Content apps for finding and sharing the latest news and links

16. Feedly

Feedly is our go-to app for subscribing to RSS feeds and discovering new content to share on social media. It integrates with all the same great apps as the web version (like Pocket and Buffer), and the forward-thinking gestures on iOS are something to behold—e.g., double-tap to close stories, swipe down to go to the next page.

> Download for iOS and Android

17. Flipboard

Flipboard takes content from an RSS feed, Twitter list, or category and displays it in a beautiful, flippable magazine format. It’s a great resource for discovering new content and for staying on top of a category or topic.

> Download for iOS and Android

18. Daily

A fun app we built here at Buffer, Daily provides a hand-picked stack of articles that you can share or skip with a simple swipe. It’s like Tinder for content, and it connects straight to your Buffer queue for easy scheduling.

> Download for iOS

19. Mashable

Stay on top of the latest news and trends that are happening in social media by keeping tabs on the Mashable app. All the breaking stories and interesting reads that show up on Mashable can also be viewed here.

> Download for iOS and Android

20. TED

Needing some inspiration from one of the world’s best presentations? Pull up a TED talk on your phone or tablet. The TED app contains all the best presentations from their archives, and after watching, you can easily share the ones you most enjoy.

> Download for iOS and Android

21. Prismatic

The Prismatic app learns from your content tastes and ends up finding and delivering content that is catered to you. It gets smarter the more you use it.

> Download for iOS

Nice-to-have tools to fill out your social media apps toolbox

22. Dashboard for Google Analytics

Check in on your traffic stats and campaign results from your phone. Dashboard for Google Analytics shows an easy-to-understand display of your analytics, great for seeing how your social media campaigns are faring.

> Download for iOS

Other options –

AnalytiksGoogle Analytics for AndroidgAnalyticsAnalytics Pro

23. Google Drive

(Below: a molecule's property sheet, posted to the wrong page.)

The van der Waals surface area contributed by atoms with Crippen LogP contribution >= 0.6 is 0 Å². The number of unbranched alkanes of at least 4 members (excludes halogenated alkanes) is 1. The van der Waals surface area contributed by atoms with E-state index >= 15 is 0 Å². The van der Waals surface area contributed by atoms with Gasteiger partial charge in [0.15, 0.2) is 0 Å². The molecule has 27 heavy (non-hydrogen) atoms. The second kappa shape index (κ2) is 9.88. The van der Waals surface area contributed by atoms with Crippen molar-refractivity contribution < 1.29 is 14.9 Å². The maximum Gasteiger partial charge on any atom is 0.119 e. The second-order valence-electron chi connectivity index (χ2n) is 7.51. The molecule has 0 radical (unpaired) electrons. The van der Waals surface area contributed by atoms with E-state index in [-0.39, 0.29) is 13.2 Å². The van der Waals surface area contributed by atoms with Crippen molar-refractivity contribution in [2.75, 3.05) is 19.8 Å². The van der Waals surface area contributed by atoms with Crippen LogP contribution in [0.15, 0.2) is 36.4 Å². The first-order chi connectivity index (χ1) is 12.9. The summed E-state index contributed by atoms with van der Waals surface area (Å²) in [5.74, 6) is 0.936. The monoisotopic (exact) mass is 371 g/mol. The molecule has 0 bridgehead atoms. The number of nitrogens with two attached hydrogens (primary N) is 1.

All your files are here—completely editable and shareable. Even when you’re offline, you can access and view all your files and documents.

> Download for iOS and Android

Other options –


24. MailChimp

If you use MailChimp for your email management, their mobile app is a super helpful way to manage your list and your campaigns on the go. Send campaigns (and edit via a companion iPad app), view stats, and manage your list, all from your phone or tablet.

> Download for iOS and Android

Other options –

aWeberCampaign Monitor

25. Gather

Another useful app from the MailChimp team, Gather lets you send text messages to your subscribers to keep them updated at events.

> Download for iOS and Android

26. Chimpadeedo

MailChimp’s email capture app, Chimpadeedo is super useful for conferences and merch tables. Turn the app on, and people can sign themselves up for your list in seconds.

> Download for iOS and Android

27. Mailchimp Snap

And finally (last MailChimp app – I swear!), with Snap you can send an email based on an image you take on your mobile phone. The app syncs with your existing lists, and it grabs your new photo or a photo from your camera roll to place into an email with your chosen text and template.

> Download for iOS

28. Hangouts

Need to connect quickly with a coworker when you’re away from the office? Google Hangouts on mobile can come in super handy in a pinch. Connect and chat with your friends or coworkers, regardless of what device they’re using.

> Download for iOS and Android

Other options –


29. Overcast

If you’re into podcasts for learning or sharing, there are a handful of great apps to try, starting with Overcast. Find podcasts via search, then build a playlist and listen from the app—offline or online.

> Download for iOS

Other options –

PodcastsStitcherPod WranglerDownboardPocket Casts

30. TapTalk

Tap a friend’s profile picture to send them a photo or video. This popular social messaging app can be useful for remote teams, conferences, retreats, and more.

> Download for iOS and Android

31. Paper

The content app from Facebook takes the vital links and information from your News Feed and delivers it in a nicely-dressed package, perfect for on-the-go consumption.

> Download for iOS

32. WiFi Finder

If you’re in need of a wifi spot to get work done, pull up this app to see which networks are available in your vicinity.

> Download for iOS and Android

33. WordPress